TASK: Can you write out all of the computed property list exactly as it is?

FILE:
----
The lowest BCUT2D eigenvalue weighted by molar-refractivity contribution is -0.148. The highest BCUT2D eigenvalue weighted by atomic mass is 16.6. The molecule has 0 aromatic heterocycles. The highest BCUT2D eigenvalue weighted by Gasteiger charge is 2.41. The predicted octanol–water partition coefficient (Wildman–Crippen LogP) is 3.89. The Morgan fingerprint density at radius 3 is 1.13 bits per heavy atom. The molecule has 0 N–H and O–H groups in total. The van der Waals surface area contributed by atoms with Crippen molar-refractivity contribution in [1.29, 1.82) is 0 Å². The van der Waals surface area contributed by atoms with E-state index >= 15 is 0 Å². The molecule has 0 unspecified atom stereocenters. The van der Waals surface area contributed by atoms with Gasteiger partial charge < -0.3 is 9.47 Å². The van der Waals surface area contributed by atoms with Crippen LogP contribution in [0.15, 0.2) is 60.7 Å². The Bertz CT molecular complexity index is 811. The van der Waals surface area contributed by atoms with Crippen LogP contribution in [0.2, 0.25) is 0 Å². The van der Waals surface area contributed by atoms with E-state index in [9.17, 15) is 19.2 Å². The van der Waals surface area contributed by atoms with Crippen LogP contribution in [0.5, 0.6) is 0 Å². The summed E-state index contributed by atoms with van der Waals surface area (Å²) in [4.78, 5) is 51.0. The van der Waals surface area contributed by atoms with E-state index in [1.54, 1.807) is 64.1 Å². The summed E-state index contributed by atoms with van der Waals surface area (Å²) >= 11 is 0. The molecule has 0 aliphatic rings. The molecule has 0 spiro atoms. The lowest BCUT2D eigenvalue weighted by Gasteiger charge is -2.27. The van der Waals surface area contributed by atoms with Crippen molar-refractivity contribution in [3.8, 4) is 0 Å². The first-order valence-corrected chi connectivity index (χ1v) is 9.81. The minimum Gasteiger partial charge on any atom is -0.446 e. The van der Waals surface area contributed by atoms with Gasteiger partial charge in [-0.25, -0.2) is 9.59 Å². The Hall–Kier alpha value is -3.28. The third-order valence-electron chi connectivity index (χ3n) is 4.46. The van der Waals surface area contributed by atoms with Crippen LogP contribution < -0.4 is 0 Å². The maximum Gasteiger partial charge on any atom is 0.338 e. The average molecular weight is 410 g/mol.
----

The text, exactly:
The lowest BCUT2D eigenvalue weighted by molar-refractivity contribution is -0.148. The highest BCUT2D eigenvalue weighted by atomic mass is 16.6. The molecule has 0 aromatic heterocycles. The highest BCUT2D eigenvalue weighted by Gasteiger charge is 2.41. The predicted octanol–water partition coefficient (Wildman–Crippen LogP) is 3.89. The Morgan fingerprint density at radius 3 is 1.13 bits per heavy atom. The molecule has 0 N–H and O–H groups in total. The van der Waals surface area contributed by atoms with Crippen molar-refractivity contribution in [1.29, 1.82) is 0 Å². The van der Waals surface area contributed by atoms with E-state index >= 15 is 0 Å². The molecule has 0 unspecified atom stereocenters. The van der Waals surface area contributed by atoms with Gasteiger partial charge < -0.3 is 9.47 Å². The van der Waals surface area contributed by atoms with Crippen LogP contribution in [0.15, 0.2) is 60.7 Å². The Bertz CT molecular complexity index is 811. The van der Waals surface area contributed by atoms with Crippen LogP contribution in [0.2, 0.25) is 0 Å². The van der Waals surface area contributed by atoms with E-state index in [9.17, 15) is 19.2 Å². The van der Waals surface area contributed by atoms with Crippen LogP contribution in [0.5, 0.6) is 0 Å². The summed E-state index contributed by atoms with van der Waals surface area (Å²) in [4.78, 5) is 51.0. The van der Waals surface area contributed by atoms with E-state index in [1.54, 1.807) is 64.1 Å². The summed E-state index contributed by atoms with van der Waals surface area (Å²) >= 11 is 0. The molecule has 0 aliphatic rings. The molecule has 0 spiro atoms. The lowest BCUT2D eigenvalue weighted by Gasteiger charge is -2.27. The van der Waals surface area contributed by atoms with Crippen molar-refractivity contribution in [3.8, 4) is 0 Å². The first-order valence-corrected chi connectivity index (χ1v) is 9.81. The minimum Gasteiger partial charge on any atom is -0.446 e. The van der Waals surface area contributed by atoms with Gasteiger partial charge in [-0.25, -0.2) is 9.59 Å². The Hall–Kier alpha value is -3.28. The third-order valence-electron chi connectivity index (χ3n) is 4.46. The van der Waals surface area contributed by atoms with Crippen LogP contribution < -0.4 is 0 Å². The maximum Gasteiger partial charge on any atom is 0.338 e. The average molecular weight is 410 g/mol.